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What Is the Transcription Process?

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  • Written By: Victoria Blackburn
  • Edited By: Jessica Seminara
  • Last Modified Date: 20 November 2016
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The transcription process occurs within all cells and results in strands of RNA being produced. DNA within the cell provides the transcript, or blueprint, that determines the sequence of nucleotides that are joined together to make the RNA. Depending on the type of cell, transcription takes place in either the nucleus or the cytoplasm. Within eukaryotes — cells that contain membrane-bound organelles — transcription occurs in the nucleus. In prokaryotes — cells that do not contain organelles — the process takes place in the cytoplasm.

The genes found along the strands of DNA within the cell provide the code for the different proteins that the cell produces. There are two steps in protein formation, which are the transcription process and translation of the RNA that is produced. Messenger RNA (mRNA), ribosomal RNA (rRNA) and transfer RNA (tRNA) are the three types of RNA that can be produced. All three are necessary to create proteins within the cytoplasm.

There are several distinct steps involved in the transcription process, which are controlled by enzymes called RNA polymerases. To begin the transcription process, RNA polymerase binds to the DNA molecule at a specific region called a promoter. This region is found along the DNA strand before the place where the gene will be transcribed. When the RNA polymerase attaches at the promoter region, it causes the double stranded DNA to unwind and unzip so that it can move along a single strand of the molecule.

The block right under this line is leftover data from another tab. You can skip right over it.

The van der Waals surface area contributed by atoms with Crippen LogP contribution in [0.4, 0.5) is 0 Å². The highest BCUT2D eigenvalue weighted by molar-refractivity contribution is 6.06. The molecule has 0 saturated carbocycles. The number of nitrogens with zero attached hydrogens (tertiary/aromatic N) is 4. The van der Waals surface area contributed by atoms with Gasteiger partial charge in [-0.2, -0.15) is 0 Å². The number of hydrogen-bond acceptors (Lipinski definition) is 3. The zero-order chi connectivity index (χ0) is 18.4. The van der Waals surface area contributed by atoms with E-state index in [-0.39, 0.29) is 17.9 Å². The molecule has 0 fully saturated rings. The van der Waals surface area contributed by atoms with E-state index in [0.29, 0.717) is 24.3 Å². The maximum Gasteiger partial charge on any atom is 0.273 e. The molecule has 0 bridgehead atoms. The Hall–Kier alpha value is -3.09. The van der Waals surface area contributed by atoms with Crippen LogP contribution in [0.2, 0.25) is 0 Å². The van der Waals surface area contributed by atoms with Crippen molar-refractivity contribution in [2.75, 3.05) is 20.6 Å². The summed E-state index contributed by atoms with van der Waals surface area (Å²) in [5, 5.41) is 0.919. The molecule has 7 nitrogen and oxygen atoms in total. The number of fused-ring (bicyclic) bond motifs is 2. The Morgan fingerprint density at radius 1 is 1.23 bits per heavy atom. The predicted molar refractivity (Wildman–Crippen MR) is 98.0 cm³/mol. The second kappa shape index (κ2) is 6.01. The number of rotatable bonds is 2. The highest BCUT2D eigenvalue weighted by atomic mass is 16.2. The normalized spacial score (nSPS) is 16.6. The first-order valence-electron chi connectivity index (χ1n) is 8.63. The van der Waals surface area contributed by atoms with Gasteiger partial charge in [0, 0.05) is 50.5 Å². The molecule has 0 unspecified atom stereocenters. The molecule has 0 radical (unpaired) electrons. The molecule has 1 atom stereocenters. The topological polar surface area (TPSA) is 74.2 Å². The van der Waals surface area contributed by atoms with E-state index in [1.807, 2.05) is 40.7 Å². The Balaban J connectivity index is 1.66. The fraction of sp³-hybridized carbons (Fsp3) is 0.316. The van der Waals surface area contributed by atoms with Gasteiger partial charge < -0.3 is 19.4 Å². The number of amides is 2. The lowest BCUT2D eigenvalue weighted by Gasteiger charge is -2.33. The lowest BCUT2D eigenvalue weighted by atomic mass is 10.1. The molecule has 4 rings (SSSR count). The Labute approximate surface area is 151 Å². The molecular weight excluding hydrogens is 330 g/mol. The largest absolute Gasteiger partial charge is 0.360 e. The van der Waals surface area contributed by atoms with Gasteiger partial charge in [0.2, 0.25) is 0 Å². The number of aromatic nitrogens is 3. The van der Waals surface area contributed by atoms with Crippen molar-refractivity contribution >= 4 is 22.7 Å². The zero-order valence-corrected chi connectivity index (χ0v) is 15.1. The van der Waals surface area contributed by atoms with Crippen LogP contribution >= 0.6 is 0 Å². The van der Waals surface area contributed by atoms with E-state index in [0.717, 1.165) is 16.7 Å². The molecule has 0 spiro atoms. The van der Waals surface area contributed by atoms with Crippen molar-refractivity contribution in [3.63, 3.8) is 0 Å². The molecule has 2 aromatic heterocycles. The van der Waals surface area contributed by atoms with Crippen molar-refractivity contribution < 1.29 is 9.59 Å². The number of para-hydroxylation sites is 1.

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The single strand of DNA is used as the template for the sequence of RNA nucleotides that are going to be joined together to make the new strand of RNA. For each DNA nucleotide, there is a corresponding RNA nucleotide that is joined to create the RNA molecule, and both DNA and RNA contain four nucleotides. Guanine, cytosine and adenine are found within both DNA and RNA. Thymine is found in DNA only; RNA contains uracil instead of thymine.

As the RNA polymerase moves along the DNA strand, it attaches a guanine if it encounters a cytosine and vice versa. When a thymine occurs within the strand of DNA, an adenine is added to the RNA chain. Finally, when the DNA strand has an adenine nucleotide, the corresponding RNA nucleotide is a uracil. Each of the complementary nucleotides is bound to the previous ones in the chain until the final termination code is reached on the strand of DNA. At this point, the RNA polymerase breaks off from the DNA molecule, and the new strand of RNA is released.

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anon317764
Post 1

This really helped my understanding of Transcription. I was having a pretty hard time understanding it when my teacher was teaching it, but now I understand. Thank you so much!

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